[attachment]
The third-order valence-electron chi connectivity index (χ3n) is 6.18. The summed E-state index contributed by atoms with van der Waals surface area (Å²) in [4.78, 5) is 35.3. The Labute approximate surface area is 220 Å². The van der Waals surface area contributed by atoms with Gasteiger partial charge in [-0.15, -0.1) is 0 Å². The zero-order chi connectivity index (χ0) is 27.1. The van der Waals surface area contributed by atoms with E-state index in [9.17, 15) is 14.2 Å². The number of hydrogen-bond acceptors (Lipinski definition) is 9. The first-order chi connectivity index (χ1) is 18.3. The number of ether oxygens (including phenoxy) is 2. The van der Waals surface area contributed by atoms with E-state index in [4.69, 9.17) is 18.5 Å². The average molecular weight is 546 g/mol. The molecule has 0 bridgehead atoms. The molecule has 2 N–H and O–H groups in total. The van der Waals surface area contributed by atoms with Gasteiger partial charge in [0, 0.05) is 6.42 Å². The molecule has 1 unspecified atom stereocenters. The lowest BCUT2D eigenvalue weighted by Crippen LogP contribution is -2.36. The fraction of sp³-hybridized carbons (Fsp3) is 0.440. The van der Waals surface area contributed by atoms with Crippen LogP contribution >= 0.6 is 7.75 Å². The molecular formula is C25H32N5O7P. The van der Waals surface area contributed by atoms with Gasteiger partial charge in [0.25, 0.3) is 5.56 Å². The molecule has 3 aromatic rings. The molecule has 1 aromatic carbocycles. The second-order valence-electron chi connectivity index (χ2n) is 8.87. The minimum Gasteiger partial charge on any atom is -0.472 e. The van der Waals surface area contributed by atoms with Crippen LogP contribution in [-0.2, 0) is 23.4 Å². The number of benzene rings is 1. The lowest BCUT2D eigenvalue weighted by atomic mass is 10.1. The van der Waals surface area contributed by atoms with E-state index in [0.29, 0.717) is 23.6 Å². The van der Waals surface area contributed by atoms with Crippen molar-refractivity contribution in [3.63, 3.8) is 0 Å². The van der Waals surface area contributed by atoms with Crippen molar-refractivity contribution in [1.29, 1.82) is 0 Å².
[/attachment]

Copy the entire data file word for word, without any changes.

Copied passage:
The third-order valence-electron chi connectivity index (χ3n) is 6.18. The summed E-state index contributed by atoms with van der Waals surface area (Å²) in [4.78, 5) is 35.3. The Labute approximate surface area is 220 Å². The van der Waals surface area contributed by atoms with Gasteiger partial charge in [-0.15, -0.1) is 0 Å². The zero-order chi connectivity index (χ0) is 27.1. The van der Waals surface area contributed by atoms with E-state index in [9.17, 15) is 14.2 Å². The number of hydrogen-bond acceptors (Lipinski definition) is 9. The first-order chi connectivity index (χ1) is 18.3. The number of ether oxygens (including phenoxy) is 2. The van der Waals surface area contributed by atoms with E-state index in [4.69, 9.17) is 18.5 Å². The average molecular weight is 546 g/mol. The molecule has 0 bridgehead atoms. The molecule has 2 N–H and O–H groups in total. The van der Waals surface area contributed by atoms with Gasteiger partial charge in [0, 0.05) is 6.42 Å². The molecule has 1 unspecified atom stereocenters. The lowest BCUT2D eigenvalue weighted by Crippen LogP contribution is -2.36. The fraction of sp³-hybridized carbons (Fsp3) is 0.440. The van der Waals surface area contributed by atoms with Crippen LogP contribution >= 0.6 is 7.75 Å². The molecular formula is C25H32N5O7P. The van der Waals surface area contributed by atoms with Gasteiger partial charge in [0.25, 0.3) is 5.56 Å². The molecule has 3 aromatic rings. The molecule has 1 aromatic carbocycles. The second-order valence-electron chi connectivity index (χ2n) is 8.87. The minimum Gasteiger partial charge on any atom is -0.472 e. The van der Waals surface area contributed by atoms with Crippen LogP contribution in [-0.2, 0) is 23.4 Å². The number of benzene rings is 1. The lowest BCUT2D eigenvalue weighted by atomic mass is 10.1. The van der Waals surface area contributed by atoms with E-state index in [0.29, 0.717) is 23.6 Å². The van der Waals surface area contributed by atoms with Crippen molar-refractivity contribution in [3.63, 3.8) is 0 Å². The van der Waals surface area contributed by atoms with Crippen molar-refractivity contribution in [1.29, 1.82) is 0 Å².